Starring Kurt Russell and Halle Berry with Seagal in a supporting role, Executive Decision was Seagal's last real big budget film. Terrorists hijack a jet heading toward Washington D.C. with intentions to detonate a bomb filled with nerve gas over the United States. The fictitious airline that operated the flight? Oceanic Airlines, later made famous in Lost. Seagal's character isn't around to save the day, as he's killed relatively early in the movie.

Half Past Dead

10

Half Past Dead

2002

Another movie in which Seagal co-stars with a rapper, this time with Ja Rule (former Dogg Pound member Kurupt also is featured), this is not a great movie, even by Seagal standards. As the Detroit Free Press opined, Half Past Dead is "just like every other Seagal movie, only louder and without that silly ponytail." Nevertheless, Seagal's turn as an undercover FBI agent up against terrorists who take over a prison is fast-paced and features classic Seagal bone breaking and aikido.

The Glimmer Man

11

The Glimmer Man

1996

The Glimmer Man doesn't break any new ground. But by following the standard Seagal formula, the film, which co-stars Keenen Ivory Wayans, is a surprisingly intense movie about the hunt for a serial killer. Along the way, Seagal and Wayans tangle with compromised government agents and the Russian mob. According to Film.com, the movie is "ugly and unpleasant but you may find it intensely compelling, much like a visit to the oral surgeon."

On Deadly Ground

12

On Deadly Ground

1994

The second film on The Top 13 with a plot revolving around Seagal's efforts to save the environment, On Deadly Ground, is the only Seagal film to feature multiple Academy Award winners (Billy Bob Thornton and Michael Caine). It's also Seagal's worst-reviewed theatrical release, as the film was criticized for its stereotypical portrayal of Native Americans and the film's overly preachy dialogue. Still, it's important in the Seagal catalog, as it marks his first and only foray into directing.

The Onion Movie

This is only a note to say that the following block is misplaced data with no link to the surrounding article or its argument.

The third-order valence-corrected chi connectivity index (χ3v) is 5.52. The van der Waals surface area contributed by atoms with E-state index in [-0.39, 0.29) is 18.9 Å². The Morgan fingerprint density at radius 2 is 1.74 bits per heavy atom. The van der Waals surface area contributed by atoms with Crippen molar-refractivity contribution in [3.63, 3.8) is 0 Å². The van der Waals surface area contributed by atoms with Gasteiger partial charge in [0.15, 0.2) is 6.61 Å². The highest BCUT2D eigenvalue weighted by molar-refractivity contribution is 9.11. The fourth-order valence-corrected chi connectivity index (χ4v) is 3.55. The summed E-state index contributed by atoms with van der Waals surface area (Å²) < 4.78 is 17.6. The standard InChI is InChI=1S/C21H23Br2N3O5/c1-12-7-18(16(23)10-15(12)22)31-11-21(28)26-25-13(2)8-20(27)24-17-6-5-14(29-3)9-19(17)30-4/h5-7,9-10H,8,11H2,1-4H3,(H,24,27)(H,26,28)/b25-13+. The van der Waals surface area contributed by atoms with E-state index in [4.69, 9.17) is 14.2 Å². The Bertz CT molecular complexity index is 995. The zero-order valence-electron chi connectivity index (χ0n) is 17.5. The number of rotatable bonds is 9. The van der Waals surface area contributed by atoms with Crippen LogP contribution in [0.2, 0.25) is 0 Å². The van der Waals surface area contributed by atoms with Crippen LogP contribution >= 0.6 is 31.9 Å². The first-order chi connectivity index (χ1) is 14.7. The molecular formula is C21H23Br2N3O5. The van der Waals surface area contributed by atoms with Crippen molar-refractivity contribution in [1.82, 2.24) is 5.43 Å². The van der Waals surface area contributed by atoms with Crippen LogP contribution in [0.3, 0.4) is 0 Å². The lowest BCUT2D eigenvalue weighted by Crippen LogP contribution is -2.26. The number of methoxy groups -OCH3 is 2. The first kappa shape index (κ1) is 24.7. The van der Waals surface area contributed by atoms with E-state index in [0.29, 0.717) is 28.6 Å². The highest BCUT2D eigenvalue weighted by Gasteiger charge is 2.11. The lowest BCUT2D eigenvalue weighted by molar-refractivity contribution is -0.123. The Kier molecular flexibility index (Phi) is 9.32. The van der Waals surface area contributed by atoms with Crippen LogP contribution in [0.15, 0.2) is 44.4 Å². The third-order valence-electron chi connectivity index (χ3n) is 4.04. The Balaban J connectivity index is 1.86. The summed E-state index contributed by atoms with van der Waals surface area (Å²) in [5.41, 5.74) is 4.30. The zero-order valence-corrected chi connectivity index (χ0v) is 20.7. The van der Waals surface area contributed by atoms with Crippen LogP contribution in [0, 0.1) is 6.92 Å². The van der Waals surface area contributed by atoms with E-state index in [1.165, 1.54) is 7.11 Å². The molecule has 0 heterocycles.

13

The Onion Movie

2008

After at least six years without a recognizable release, Seagal returned to the mainstream last year with his cameo in The Onion Movie. Showing he was in on the joke all along, Seagal plays Cock Puncher, a master of an ancient technique that "strikes at the very core of a warrior's strength," and he plays it as straight as if he was reprising his breakthrough role as Mason Storm in Hard to Kill.

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Comments Leave a comment

tloveisready ★★

Oof

8:52 AM   Dec 02, 2009

ajay ★★

I love generic movie titles.

8:59 AM   Dec 02, 2009

david 

I enjoy his movies. Looking forward to seeing his show on A&E.

9:01 AM   Dec 02, 2009

zircona1 

Which one has the ending where Seagal kicks some guy in the nuts, he falls over saying "ow...my balls" and then Seagal's dog takes a piss on the guy?

9:20 AM   Dec 02, 2009

brian 

That's Out for Justice. The guy throws the puppy out of his car, which has the following bumper sticker: "Kill 'em all, let God sort them out."

9:27 AM   Dec 02, 2009

eeezoe 

Exit Wounds was a great flick - long live Seagal!

9:25 AM   Dec 02, 2009

holmessss 

Is it awesome or sad that I have seen all of these but the Onion Movie. I would like to point out a few great things about these movies: 1) the names - Casey Ryback, Mason Storm, Nico Toscani. Awesome. 2) On Deadly Ground features my fave Segal scene in which he gives someone a moral lesson (he says "what does it take to know the measure of a man" or something like that) while playing a handslap game with a thug in a bar in which everytime the man flinches Segal punches him in the face. As ridiculous as it sounds. 3)Someone actually makes a Nico Toscani action figure I bought as a gift once. Just FYI. 4) I still love to exclaim "Casey Ryback's on that boat/train/substitute any mode of transport!" Love this list!

10:16 AM   Dec 02, 2009

ajay ★★

It is sad that I have only seen the Onion Movie.

11:23 AM   Dec 02, 2009

KungFuJay ★★

I can't wait for the Jean Claude Van Damme list - Bloodsport FTW.

9:03 AM   Dec 03, 2009

TheTop13 

In due time, KungFuJay.

9:43 AM   Dec 03, 2009

tloveisready ★★

LIONHEAAAAAAAAAAAAAAAAAAAAAAAART

11:51 AM   Dec 03, 2009